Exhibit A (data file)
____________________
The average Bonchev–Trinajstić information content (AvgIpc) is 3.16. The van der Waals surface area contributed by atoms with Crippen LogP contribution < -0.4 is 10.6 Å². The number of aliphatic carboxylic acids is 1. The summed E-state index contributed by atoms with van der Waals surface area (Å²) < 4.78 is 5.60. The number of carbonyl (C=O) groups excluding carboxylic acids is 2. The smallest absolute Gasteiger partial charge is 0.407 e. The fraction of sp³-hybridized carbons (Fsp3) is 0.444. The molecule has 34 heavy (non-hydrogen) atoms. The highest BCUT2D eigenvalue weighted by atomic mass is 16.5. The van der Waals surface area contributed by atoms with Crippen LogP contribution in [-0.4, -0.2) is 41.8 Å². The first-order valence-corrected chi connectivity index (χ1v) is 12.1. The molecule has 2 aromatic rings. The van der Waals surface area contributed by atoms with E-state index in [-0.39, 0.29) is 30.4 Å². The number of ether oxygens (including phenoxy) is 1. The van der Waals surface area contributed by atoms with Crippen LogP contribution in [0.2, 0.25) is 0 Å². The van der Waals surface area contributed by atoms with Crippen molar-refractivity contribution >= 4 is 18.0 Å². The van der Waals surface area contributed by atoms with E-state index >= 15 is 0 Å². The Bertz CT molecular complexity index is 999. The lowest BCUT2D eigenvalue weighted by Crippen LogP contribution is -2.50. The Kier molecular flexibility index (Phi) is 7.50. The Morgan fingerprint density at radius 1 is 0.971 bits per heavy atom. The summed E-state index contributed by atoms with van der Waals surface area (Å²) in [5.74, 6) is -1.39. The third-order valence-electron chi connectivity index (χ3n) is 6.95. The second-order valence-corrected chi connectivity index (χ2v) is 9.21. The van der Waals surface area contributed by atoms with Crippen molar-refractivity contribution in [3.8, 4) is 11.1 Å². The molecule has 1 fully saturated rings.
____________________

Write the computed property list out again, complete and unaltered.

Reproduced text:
The average Bonchev–Trinajstić information content (AvgIpc) is 3.16. The van der Waals surface area contributed by atoms with Crippen LogP contribution < -0.4 is 10.6 Å². The number of aliphatic carboxylic acids is 1. The summed E-state index contributed by atoms with van der Waals surface area (Å²) < 4.78 is 5.60. The number of carbonyl (C=O) groups excluding carboxylic acids is 2. The smallest absolute Gasteiger partial charge is 0.407 e. The fraction of sp³-hybridized carbons (Fsp3) is 0.444. The molecule has 34 heavy (non-hydrogen) atoms. The highest BCUT2D eigenvalue weighted by atomic mass is 16.5. The van der Waals surface area contributed by atoms with Crippen LogP contribution in [-0.4, -0.2) is 41.8 Å². The first-order valence-corrected chi connectivity index (χ1v) is 12.1. The molecule has 2 aromatic rings. The van der Waals surface area contributed by atoms with E-state index in [-0.39, 0.29) is 30.4 Å². The number of ether oxygens (including phenoxy) is 1. The van der Waals surface area contributed by atoms with Crippen LogP contribution in [0.2, 0.25) is 0 Å². The van der Waals surface area contributed by atoms with Crippen molar-refractivity contribution >= 4 is 18.0 Å². The van der Waals surface area contributed by atoms with E-state index >= 15 is 0 Å². The Bertz CT molecular complexity index is 999. The lowest BCUT2D eigenvalue weighted by Crippen LogP contribution is -2.50. The Kier molecular flexibility index (Phi) is 7.50. The Morgan fingerprint density at radius 1 is 0.971 bits per heavy atom. The summed E-state index contributed by atoms with van der Waals surface area (Å²) in [5.74, 6) is -1.39. The third-order valence-electron chi connectivity index (χ3n) is 6.95. The second-order valence-corrected chi connectivity index (χ2v) is 9.21. The van der Waals surface area contributed by atoms with Crippen molar-refractivity contribution in [3.8, 4) is 11.1 Å². The molecule has 1 fully saturated rings.